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Re: tugs and firing arcs

From: J Noble <jnoble@a...>
Date: Wed, 10 Nov 1999 19:21:09 -0900
Subject: Re: tugs and firing arcs

Oerjan Ohlson wrote:

>Glen wrote:
>> A ship is towing a pod into battle (i.e., a "battle tug").  Are both
>> the ship and pod portrayed as one unit or as two separate units?
>Anything towed by a tug counts as a separate unit. True modular units
>(where the modules are bolted semi-permanently to the hull) count as
>single units, but it would be easier to refit than normal ships in a
>campaign game.
>> This affects targeting, firing sequence, plotting (although I think
>> that one plot affects both), critical systems, threshold checks,
>> hull layout.  The modular Sparrowhawk design from SFB gave me
>> some ideas for ship designs but I'm not sure how it should be
>> implemented in the game.  Using the towing rules I can gain 10% space
>> for items.
>Which towing rules? The "tug and tender" sections in FT2 and FB only
>cover FTL tugs and not sub-light ones while the special rules in the
>scenario "You call, we haul" in MT restricts the sublight tug/towee
>pair to a velocity of 4mu/turn in a straight line; neither seems
>entirely appropriate for what you describe.

The Tug rules, and related docking rules, are sadly missing.  I played
around with some stuff for this once - I was throwing together modular
freighters for some discussions we were having on the list.  What I did
(and this was entirely off the cuff) was this:

Design the tug with it's tug-class FTL - this gives you known FTL
Attach fairly beefy main drive to tug if you want the ability to move
another ship in normal space.

For the combined pair, add their masses together, and find out what
percentage of the total the main drive of the tug is.  From there you
out what level of thrust you can use based on the happy formulas from
fleet book.  Simple enough really - So a mass 100 tug could have thrust
8, but when "towing" another mass 100 ship, it has an effective thrust
4.  If it were capable of towing mass 300 external, then it would have a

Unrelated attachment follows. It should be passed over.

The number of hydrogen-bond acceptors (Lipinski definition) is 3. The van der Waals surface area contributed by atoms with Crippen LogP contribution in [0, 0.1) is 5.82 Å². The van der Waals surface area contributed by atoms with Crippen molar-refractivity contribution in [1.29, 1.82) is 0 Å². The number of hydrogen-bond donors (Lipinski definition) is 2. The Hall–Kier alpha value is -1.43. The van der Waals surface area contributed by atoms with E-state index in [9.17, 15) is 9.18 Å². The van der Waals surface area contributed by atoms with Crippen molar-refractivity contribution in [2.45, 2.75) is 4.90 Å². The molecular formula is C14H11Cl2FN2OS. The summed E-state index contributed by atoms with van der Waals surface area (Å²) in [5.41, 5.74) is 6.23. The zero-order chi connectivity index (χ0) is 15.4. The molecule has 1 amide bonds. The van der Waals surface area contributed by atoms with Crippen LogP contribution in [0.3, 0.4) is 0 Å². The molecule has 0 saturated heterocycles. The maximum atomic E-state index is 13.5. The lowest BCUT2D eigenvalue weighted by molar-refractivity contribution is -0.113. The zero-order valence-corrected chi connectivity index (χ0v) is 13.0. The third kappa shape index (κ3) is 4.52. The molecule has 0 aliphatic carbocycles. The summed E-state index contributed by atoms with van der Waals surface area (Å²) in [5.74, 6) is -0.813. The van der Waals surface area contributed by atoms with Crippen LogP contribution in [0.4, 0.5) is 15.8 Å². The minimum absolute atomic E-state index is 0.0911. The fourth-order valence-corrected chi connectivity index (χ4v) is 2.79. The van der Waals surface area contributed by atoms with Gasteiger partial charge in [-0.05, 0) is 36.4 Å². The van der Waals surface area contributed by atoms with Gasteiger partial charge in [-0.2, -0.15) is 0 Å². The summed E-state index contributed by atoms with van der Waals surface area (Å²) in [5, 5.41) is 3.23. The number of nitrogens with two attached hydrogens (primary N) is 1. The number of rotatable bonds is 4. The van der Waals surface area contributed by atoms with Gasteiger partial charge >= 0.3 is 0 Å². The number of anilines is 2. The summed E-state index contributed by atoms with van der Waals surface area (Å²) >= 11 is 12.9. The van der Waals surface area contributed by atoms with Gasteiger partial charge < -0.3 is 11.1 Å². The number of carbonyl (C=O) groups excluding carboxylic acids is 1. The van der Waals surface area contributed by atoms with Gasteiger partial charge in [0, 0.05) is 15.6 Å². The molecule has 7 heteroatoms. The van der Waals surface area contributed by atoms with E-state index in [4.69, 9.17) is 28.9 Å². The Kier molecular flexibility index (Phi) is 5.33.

thrust of 2.

Now the wrinkle -

Since the tug write up does not talk about linkage for normal thrusting,
there should probably be some portion of tug mass set aside for the
equipment to mate with another ship and allow it to maneuver it with the
tug's main drive.  Here's my $.02 -

If multiple ships are specifically designed to mate, (such as a modular
freighter) a portion of their total combined mass must be set aside as
'linkage' - it may be distributed between the individual ships as the
designer sees fit.  I do not this this should take more than 10% mass (I
rather think 5%).  So, for example, you could put all of the linkage
into a tug, and not have to pay the cost for each and every cargo
When combined the ships act as a single target (more details on that
another time).

If, instead you wanted a tug capable of relatively "universal" mating -
perhaps a fleet rescue tug - the percentage set aside for linkage must
higher.  I generally think that the 2 ships could then be separate
at least at short ranges.

Tonnage of linkage could also make some difference in quality of link -
maximum thrust the linkage could maintain - limits on turns - that kind

Does that make any sense?  Any interest in pursuing this further?

Jared Noble

<unlurking after being off-list for 5 months - you guys have been busy!>

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